George Bisharat: Legal Scholar, Educator, and Blues Musician

July 10, 2018 IMEU
George Bisharat: Legal Scholar, Educator, and Blues Musician

Law professor turned blues musician, George Bisharat released his third album on July 16th. Esteemed Palestinian American scholar, educator, and commentator, Bisharat has garnered national recognition as a musician in recent years.

Playing under the moniker “Big Harp George,” Bisharat is known for pushing the boundaries of traditional blues, playing the chromatic harmonica--an instrument rarely featured in blues--as his lead instrument.

“Blues is a music of affirmation and assertion of life force under tough circumstances,” reflects Bisharat on the roots of blues. “As someone who is part of the Palestinian struggle for freedom, blues has always felt like a natural fit for me.”

"Being a member of a Palestinian family connected me to a bigger community. It was through family and friends that I learned firsthand about the perseverance of the Palestinian people in the face of adversity."

Music has always been an expressive outlet for Bisharat. By eleven, he had started singing in a band and by thirteen he had found his passion with the harmonica.

His newest album, Uptown Cool, confronts subjects ranging from social inequality to fake news. Bisharat uses lyrics with strong social commentary rooted in personal experience. One of the album’s more somber songs, “Cold Snap by the Bay,” addresses the contradictions of the Bay Area tech bubble and the subsequent emergence of stark disparities in wealth.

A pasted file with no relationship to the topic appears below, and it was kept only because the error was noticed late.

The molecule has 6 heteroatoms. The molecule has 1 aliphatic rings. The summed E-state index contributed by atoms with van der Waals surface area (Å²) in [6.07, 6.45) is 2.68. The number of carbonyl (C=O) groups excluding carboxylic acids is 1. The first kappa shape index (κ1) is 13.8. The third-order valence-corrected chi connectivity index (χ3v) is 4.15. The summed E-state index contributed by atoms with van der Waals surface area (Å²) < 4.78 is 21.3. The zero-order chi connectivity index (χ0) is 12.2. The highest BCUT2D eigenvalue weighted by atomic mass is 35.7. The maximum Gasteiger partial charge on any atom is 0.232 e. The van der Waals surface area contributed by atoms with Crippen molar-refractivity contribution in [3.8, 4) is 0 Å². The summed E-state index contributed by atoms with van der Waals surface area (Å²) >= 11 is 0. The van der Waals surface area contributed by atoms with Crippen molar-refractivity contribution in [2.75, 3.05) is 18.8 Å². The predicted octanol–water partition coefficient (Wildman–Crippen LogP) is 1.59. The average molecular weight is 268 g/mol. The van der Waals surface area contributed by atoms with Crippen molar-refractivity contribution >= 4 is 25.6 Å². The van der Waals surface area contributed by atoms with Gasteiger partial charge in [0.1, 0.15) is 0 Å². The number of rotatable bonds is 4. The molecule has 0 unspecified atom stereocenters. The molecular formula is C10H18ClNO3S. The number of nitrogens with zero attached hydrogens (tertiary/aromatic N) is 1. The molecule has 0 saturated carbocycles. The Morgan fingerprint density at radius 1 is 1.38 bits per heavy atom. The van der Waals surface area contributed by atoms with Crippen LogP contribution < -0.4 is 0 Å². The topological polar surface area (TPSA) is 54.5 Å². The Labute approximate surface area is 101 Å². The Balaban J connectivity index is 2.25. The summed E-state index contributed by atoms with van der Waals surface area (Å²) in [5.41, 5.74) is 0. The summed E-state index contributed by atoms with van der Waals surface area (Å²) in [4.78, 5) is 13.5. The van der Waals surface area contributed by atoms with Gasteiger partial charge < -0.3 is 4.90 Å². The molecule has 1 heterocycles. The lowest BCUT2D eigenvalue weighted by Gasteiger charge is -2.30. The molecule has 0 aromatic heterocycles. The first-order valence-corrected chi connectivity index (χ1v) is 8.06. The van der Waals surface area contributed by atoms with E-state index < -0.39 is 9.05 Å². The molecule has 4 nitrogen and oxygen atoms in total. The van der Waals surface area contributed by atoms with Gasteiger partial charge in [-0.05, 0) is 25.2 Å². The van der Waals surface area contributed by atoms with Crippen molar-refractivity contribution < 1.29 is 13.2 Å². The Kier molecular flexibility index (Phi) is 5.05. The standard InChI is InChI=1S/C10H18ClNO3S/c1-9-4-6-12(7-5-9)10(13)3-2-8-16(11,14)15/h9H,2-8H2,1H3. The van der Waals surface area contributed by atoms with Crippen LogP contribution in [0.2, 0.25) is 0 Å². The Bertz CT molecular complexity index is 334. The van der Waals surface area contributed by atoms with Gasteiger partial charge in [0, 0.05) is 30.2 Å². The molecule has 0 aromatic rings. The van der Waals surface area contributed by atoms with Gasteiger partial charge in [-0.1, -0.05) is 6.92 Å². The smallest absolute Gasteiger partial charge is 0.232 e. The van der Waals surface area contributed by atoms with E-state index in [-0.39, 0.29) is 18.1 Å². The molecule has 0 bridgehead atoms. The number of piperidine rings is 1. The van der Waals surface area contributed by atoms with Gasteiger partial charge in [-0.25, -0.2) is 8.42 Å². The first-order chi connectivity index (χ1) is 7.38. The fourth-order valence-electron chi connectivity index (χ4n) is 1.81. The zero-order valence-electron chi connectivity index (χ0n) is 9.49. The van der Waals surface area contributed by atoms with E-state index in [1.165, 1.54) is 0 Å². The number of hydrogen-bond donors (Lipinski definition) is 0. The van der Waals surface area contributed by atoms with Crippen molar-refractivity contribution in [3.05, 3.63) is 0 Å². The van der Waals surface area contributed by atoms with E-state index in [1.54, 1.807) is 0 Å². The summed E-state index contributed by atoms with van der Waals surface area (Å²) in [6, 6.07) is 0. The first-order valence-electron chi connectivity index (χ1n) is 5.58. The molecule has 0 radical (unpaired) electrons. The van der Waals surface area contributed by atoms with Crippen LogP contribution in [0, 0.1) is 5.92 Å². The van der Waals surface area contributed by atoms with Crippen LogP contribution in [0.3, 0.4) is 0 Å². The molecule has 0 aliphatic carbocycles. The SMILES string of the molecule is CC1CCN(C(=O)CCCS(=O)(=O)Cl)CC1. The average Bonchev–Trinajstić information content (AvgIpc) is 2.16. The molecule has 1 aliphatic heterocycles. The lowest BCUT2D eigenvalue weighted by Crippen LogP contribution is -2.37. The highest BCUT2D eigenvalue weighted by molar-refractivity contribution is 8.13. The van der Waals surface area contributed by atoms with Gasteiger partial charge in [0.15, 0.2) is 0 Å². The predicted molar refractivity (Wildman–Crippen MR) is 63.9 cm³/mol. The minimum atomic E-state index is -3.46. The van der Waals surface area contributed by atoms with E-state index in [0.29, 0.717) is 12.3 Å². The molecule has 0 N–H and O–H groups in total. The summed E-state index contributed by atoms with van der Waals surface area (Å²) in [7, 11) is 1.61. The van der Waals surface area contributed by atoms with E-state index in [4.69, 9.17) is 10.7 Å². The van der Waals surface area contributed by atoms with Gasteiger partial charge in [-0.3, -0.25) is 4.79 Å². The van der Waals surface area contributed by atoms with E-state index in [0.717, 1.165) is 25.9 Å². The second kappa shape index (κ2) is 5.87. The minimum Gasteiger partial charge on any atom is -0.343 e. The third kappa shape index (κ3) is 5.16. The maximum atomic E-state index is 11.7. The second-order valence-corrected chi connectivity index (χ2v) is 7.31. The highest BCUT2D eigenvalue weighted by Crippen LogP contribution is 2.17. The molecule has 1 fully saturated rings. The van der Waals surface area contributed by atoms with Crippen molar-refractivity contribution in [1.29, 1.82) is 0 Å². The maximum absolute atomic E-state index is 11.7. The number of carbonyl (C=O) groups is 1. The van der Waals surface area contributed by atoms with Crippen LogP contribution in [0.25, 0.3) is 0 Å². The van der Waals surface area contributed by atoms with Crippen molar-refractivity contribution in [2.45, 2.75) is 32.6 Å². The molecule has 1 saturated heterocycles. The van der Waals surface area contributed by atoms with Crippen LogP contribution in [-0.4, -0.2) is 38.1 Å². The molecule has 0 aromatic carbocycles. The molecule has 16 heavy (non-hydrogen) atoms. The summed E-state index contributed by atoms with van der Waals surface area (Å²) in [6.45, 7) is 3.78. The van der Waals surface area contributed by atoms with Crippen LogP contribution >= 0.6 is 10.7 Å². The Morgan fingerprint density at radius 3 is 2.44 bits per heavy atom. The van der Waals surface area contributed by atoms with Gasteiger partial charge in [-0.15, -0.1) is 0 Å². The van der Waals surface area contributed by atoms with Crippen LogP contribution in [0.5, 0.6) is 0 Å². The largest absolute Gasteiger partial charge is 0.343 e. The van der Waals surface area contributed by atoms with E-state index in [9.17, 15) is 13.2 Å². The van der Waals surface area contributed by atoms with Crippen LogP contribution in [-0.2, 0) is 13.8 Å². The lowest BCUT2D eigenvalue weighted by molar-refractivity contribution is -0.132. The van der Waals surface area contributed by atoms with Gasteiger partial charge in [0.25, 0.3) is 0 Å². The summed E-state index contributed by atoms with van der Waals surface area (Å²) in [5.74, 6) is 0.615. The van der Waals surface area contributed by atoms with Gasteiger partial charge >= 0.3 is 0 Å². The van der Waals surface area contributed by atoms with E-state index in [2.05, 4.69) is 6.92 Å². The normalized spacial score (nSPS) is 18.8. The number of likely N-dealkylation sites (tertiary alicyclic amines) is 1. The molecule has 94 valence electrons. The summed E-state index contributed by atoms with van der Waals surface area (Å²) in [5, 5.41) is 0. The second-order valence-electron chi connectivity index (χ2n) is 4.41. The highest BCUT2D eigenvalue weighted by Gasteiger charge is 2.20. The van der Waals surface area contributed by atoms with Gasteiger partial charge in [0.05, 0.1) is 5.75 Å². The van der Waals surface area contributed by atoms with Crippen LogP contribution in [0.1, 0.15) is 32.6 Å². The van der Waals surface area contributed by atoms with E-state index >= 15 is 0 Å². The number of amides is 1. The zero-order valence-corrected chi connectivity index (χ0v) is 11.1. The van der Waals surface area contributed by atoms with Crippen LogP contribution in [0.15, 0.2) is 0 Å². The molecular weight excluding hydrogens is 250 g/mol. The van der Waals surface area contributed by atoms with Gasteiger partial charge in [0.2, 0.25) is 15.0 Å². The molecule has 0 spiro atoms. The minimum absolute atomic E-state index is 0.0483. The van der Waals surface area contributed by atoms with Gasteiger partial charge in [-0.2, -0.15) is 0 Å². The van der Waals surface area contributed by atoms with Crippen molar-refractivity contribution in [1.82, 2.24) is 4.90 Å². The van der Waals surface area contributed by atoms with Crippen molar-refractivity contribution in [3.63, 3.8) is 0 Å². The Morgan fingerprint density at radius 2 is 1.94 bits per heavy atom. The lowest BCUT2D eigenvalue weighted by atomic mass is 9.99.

“In the tech world, there’s a lot of pride in the notion of disruptive technology as a positive, revolutionary thing,” contemplates Bisharat. “We don't pause to think about how it plays out negatively. For some, it creates wealth. For others, homelessness.”

Another song, “Alternative Facts,” is a parody about living in a post-truth world brought on by the Trump administration. While comedic, Bisharat addresses the dangers of a society that no longer cares about the truth. The chorus repeats, “Stupid me for thinking truth mattered, but in truth, it just distracts; and now I’m reaching my vast potential on alternative facts.” The song’s music video was released on July 1.

Bisharat’s music gained acclaim after his debut album, Chromaticism (2014), which was nominated for both Blues Music and Blues Blast Magazine awards for “Best New Artist Album.” His second album, Wash My Horse In Champagne (2016) also received high praise, described by one reviewer as “the standout recording of the year.”

Bisharat’s scholarly and academic achievements are similarly impressive.

He earned his B.A. from UC Berkeley, M.A. from Georgetown University, graduated cum laude from Harvard Law School and earned a Ph.D. in anthropology and Middle East studies from Harvard University. Bisharat served as Deputy Public Defender for San Francisco for four years before becoming a law professor.

Currently Professor Emeritus at UC Hastings College of Law, Bisharat has also worked with the Palestinian Legislative Council to develop and reform its judiciary system and still sits on the editorial board of the Journal of Palestine Studies.

His book, Palestinian Lawyers and Israeli Rule: Law and Disorder in the West Bank was published by the University of Texas Press and explores what it’s like for attorneys in Palestine to work under the conditions of a military occupation. Bisharat’s commentary has been published in the opinion pages of dozens of outlets, including The New York Times, Wall Street Journal, Washington Post, Los Angeles Times, San Francisco Chronicle, Houston Chronicle and The Nation.

Reflecting on his career and writing, Bisharat explains, “Fighting injustice is what inspires me professionally, personally and creatively through my legal career, as an educator and as a musician.”